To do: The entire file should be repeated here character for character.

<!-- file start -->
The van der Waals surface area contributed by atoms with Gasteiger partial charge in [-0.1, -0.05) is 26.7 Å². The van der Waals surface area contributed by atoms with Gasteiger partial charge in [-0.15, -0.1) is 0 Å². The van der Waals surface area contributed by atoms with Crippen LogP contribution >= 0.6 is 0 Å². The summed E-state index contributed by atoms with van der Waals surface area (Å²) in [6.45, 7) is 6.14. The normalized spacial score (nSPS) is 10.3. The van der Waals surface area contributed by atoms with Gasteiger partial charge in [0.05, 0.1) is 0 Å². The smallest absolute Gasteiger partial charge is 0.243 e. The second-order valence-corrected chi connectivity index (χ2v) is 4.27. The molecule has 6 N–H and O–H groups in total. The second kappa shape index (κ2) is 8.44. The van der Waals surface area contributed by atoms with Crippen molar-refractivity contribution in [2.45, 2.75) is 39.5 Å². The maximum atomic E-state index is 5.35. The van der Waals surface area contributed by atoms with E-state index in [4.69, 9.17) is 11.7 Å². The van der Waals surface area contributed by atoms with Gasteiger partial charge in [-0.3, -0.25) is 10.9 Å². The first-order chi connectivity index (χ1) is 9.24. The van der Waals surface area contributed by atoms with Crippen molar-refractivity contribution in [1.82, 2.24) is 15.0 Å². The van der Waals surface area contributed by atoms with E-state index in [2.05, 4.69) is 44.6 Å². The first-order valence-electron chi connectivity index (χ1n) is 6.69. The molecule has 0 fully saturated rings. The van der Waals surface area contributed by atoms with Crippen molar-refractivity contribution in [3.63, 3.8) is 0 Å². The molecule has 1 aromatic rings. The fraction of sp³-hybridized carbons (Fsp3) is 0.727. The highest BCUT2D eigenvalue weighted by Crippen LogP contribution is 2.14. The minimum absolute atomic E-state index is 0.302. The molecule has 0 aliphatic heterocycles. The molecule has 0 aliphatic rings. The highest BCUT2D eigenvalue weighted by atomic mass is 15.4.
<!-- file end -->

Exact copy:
The van der Waals surface area contributed by atoms with Gasteiger partial charge in [-0.1, -0.05) is 26.7 Å². The van der Waals surface area contributed by atoms with Gasteiger partial charge in [-0.15, -0.1) is 0 Å². The van der Waals surface area contributed by atoms with Crippen LogP contribution >= 0.6 is 0 Å². The summed E-state index contributed by atoms with van der Waals surface area (Å²) in [6.45, 7) is 6.14. The normalized spacial score (nSPS) is 10.3. The van der Waals surface area contributed by atoms with Gasteiger partial charge in [0.05, 0.1) is 0 Å². The smallest absolute Gasteiger partial charge is 0.243 e. The second-order valence-corrected chi connectivity index (χ2v) is 4.27. The molecule has 6 N–H and O–H groups in total. The second kappa shape index (κ2) is 8.44. The van der Waals surface area contributed by atoms with Crippen molar-refractivity contribution in [2.45, 2.75) is 39.5 Å². The maximum atomic E-state index is 5.35. The van der Waals surface area contributed by atoms with E-state index in [4.69, 9.17) is 11.7 Å². The van der Waals surface area contributed by atoms with Gasteiger partial charge in [-0.3, -0.25) is 10.9 Å². The first-order chi connectivity index (χ1) is 9.24. The van der Waals surface area contributed by atoms with Crippen molar-refractivity contribution in [1.82, 2.24) is 15.0 Å². The van der Waals surface area contributed by atoms with E-state index in [2.05, 4.69) is 44.6 Å². The first-order valence-electron chi connectivity index (χ1n) is 6.69. The molecule has 0 fully saturated rings. The van der Waals surface area contributed by atoms with Crippen molar-refractivity contribution in [3.63, 3.8) is 0 Å². The molecule has 1 aromatic rings. The fraction of sp³-hybridized carbons (Fsp3) is 0.727. The highest BCUT2D eigenvalue weighted by Crippen LogP contribution is 2.14. The minimum absolute atomic E-state index is 0.302. The molecule has 0 aliphatic heterocycles. The molecule has 0 aliphatic rings. The highest BCUT2D eigenvalue weighted by atomic mass is 15.4.